I worked yesterday. Also, my 7 year old son came into bed with us in the middle of the night last night because he was feeling sick and couldn't get to sleep. It took three hours of scratching his back, smoothing his forehead, chatting a little, and snuggling before he finally fell asleep. Today is supposed to be the day that I stay home, take it easy and recuperate.

Do I go with my family, or let them go without me?

So, I guess the question isn't really "To be, or not to be" (no need for suicide hotlines at this point, but thanks for the thought!), it is "To be, or not to be ... what?" What do I choose to be?

Are you like me? Do you have this intuition that tells you exactly what you need to do to recover? I've put all the pieces in place -- proper sleep, proper nutrition, supplementation, rest periods. Pacing. I know that the only thing left for me to do is to always keep within my energy boundaries. No more boom-bust. No more push-crash. No more two steps forward, one (or two or three) steps back. I just need to always stay within my energy boundaries.

What do I choose to be? An invalid, or a wife and mother and business owner? Do I really have a choice? I don't think so. I am a wife, a mother, and a business owner. So, becoming healthy again isn't really an option.

And I'm mad.

Monday, August 10, 2009

Exercise Experiment #1 Results

I put my theory to the test this weekend. Since my sister was in town, I took my kids swimming at my mom's house Saturday. The water was the perfect temperature! It felt good floating around a bit, but it wasn't quite enough. I decided to try just a couple of laps. I slowly crossed the pool and back -- leisurely, nothing too strenuous at all. I rested for awhile and made sure my heart rate was back to normal. I crossed the pool again; rested; then again two more times, resting in between. My body felt so good! My muscles loved the feeling of stretching and working just a little bit. It was wonderful. I came home and slept like a baby.

The next day, Sunday, my husband took all the kids to his sister's house and left me all to myself. That would be a treat on any day! But right after my excursion to my mom's it was wonderful to be able to completely relax and rest and do absolutely nothing. I felt pretty good through the afternoon, and then wham! Classic post-exertional malaise! Even after all that resting, I was exhausted. I knew it had to be because of the swimming the day before, because I obviously had done nothing to tire me all day.

In one sense, it was really good -- I've never been able to see much of a correlation between my activities and post-exertional malaise before, because I'm always busy and I often overdo things. I can never see a cause and effect relationship. This time it was crystal clear.

The bad news, of course, is that I have to be careful with any forms of exercise. (You already knew that, didn't you? I'm just a little hard-headed, I suppose.) I crave exercise, and I feel like I need to find a way to fit it into my CFS life. I'm going to keep searching for activities I can do without making things worse. I know that yoga is well-tolerated, so I'll work that back into my day again. My next experiment will be to see if I can tolerate tiny doses of aerobic activity broken up throughout the day -- maybe two minutes here, two minutes there -- until I can work up to 10 minutes a day total. (Dream big!)

I'll let you know how that goes!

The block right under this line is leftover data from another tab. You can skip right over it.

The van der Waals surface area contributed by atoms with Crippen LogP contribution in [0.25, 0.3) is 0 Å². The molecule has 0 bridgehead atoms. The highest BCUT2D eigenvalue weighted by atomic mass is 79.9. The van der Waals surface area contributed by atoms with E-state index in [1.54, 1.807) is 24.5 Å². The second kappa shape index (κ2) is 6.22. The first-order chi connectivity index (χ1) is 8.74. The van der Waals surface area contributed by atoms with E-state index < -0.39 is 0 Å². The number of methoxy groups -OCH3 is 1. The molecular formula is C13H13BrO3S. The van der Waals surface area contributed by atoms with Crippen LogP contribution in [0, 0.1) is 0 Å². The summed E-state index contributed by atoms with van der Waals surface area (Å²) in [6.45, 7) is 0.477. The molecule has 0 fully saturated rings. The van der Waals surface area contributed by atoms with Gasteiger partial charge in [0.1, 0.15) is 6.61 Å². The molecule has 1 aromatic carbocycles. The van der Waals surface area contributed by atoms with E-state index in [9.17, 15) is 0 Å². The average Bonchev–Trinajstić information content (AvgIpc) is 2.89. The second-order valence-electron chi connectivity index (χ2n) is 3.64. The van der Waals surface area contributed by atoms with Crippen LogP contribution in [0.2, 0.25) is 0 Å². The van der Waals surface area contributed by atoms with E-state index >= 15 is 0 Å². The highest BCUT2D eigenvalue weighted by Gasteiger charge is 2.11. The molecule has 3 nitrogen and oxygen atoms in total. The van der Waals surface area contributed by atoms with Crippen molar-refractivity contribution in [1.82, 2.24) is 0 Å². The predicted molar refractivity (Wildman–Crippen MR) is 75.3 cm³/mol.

Monday, August 3, 2009


I am afraid to clean house.

There is actually a rational explanation behind my irrational fear of housework. During the first year of CFS, when the doctors couldn't tell me what was wrong or what to do to fix it, I did what we typically do -- I pushed myself to try to keep up with my "normal" life. As a result, I was in a constant, 24/7 zombie mode. The fatigue and brain fog were so severe that I couldn't maintain a decent conversation with anyone. I spent hours on the computer, my only respite. My family thought I was addicted. They would come in and interrupt me, trying to interact. They would say something to me, and I'd have to stop, look them in the eye, and still ask them to repeat themselves three or four times before what they were saying made any kind of sense to me. I would still be on the computer when my husband came home from work at 9 pm. I would be desperate to get some sleep, but I was so tired, I couldn't even find the energy to get up and walk upstairs to bed. It was bad. It was ugly. My family suffered.

Then I discovered I had CFS! And pacing! And I started to live within my "energy envelope". Sort of. I'm still working on that. But, anyway, the brain fog began to clear for moments at a time. I could actually talk to my children. And parent them again. It was difficult, because they had become quite feral and did not take kindly to the retaming process. Nonetheless, I found the strength and energy to stick with it, and we are becoming a normal family again. I actually played a board game with my children the other day. It was amazing.

So, my great fear is that if I start doing housework again, I will no longer have energy left for my family! I need to keep an energy reserve for those unexpected moments that require me to parent. I don't want to be unavailable to them again because I was wiping the kitchen counters, or scrubbing the toilets, or sweeping my front porch.

Still. I want to be able to bless my family by creating a more peaceful, inviting home for them ... and me. I'm in the middle of reevaluating how I spend my time. I am coming to realize that too much time on the computer is as harmful as overdoing it physically. I need to start "switching" activities, and maybe I can add a few minutes -- 5 to 10 at a time, maybe -- of housework to my day.

I am going to face my fears and start FlyLady( this month. I discovered FlyLady when I was pregnant with my youngest son. Her program helped me dig out of disarray after months of morning sickness that left me unable to do anything. I realize things are different this time, so I'll have to modify it and keep it within my abilities. But I think I can do this.

AND keep my cleaning lady. ;)